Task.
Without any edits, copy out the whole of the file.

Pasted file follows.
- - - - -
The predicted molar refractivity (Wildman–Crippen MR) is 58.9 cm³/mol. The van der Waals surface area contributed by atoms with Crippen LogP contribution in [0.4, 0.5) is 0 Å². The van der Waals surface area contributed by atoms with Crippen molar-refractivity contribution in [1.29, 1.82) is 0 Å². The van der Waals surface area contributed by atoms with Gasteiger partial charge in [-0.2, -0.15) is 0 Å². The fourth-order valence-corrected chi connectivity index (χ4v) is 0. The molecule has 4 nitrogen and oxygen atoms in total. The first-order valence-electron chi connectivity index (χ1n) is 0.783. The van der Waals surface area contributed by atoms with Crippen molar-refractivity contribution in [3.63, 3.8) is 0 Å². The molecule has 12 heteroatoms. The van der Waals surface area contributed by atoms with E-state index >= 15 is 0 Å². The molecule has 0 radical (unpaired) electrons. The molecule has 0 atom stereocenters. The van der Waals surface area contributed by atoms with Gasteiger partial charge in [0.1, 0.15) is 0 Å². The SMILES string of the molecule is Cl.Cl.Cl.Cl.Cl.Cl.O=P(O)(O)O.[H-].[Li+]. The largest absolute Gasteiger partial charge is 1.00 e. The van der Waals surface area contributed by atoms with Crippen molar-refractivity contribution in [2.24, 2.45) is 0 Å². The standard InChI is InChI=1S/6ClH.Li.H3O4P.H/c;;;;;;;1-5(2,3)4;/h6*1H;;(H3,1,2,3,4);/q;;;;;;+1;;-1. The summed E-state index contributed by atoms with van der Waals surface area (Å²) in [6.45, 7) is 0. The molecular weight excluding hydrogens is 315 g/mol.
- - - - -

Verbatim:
The predicted molar refractivity (Wildman–Crippen MR) is 58.9 cm³/mol. The van der Waals surface area contributed by atoms with Crippen LogP contribution in [0.4, 0.5) is 0 Å². The van der Waals surface area contributed by atoms with Crippen molar-refractivity contribution in [1.29, 1.82) is 0 Å². The van der Waals surface area contributed by atoms with Gasteiger partial charge in [-0.2, -0.15) is 0 Å². The fourth-order valence-corrected chi connectivity index (χ4v) is 0. The molecule has 4 nitrogen and oxygen atoms in total. The first-order valence-electron chi connectivity index (χ1n) is 0.783. The van der Waals surface area contributed by atoms with Crippen molar-refractivity contribution in [3.63, 3.8) is 0 Å². The molecule has 12 heteroatoms. The van der Waals surface area contributed by atoms with E-state index >= 15 is 0 Å². The molecule has 0 radical (unpaired) electrons. The molecule has 0 atom stereocenters. The van der Waals surface area contributed by atoms with Gasteiger partial charge in [0.1, 0.15) is 0 Å². The SMILES string of the molecule is Cl.Cl.Cl.Cl.Cl.Cl.O=P(O)(O)O.[H-].[Li+]. The largest absolute Gasteiger partial charge is 1.00 e. The van der Waals surface area contributed by atoms with Crippen molar-refractivity contribution in [2.24, 2.45) is 0 Å². The standard InChI is InChI=1S/6ClH.Li.H3O4P.H/c;;;;;;;1-5(2,3)4;/h6*1H;;(H3,1,2,3,4);/q;;;;;;+1;;-1. The summed E-state index contributed by atoms with van der Waals surface area (Å²) in [6.45, 7) is 0. The molecular weight excluding hydrogens is 315 g/mol.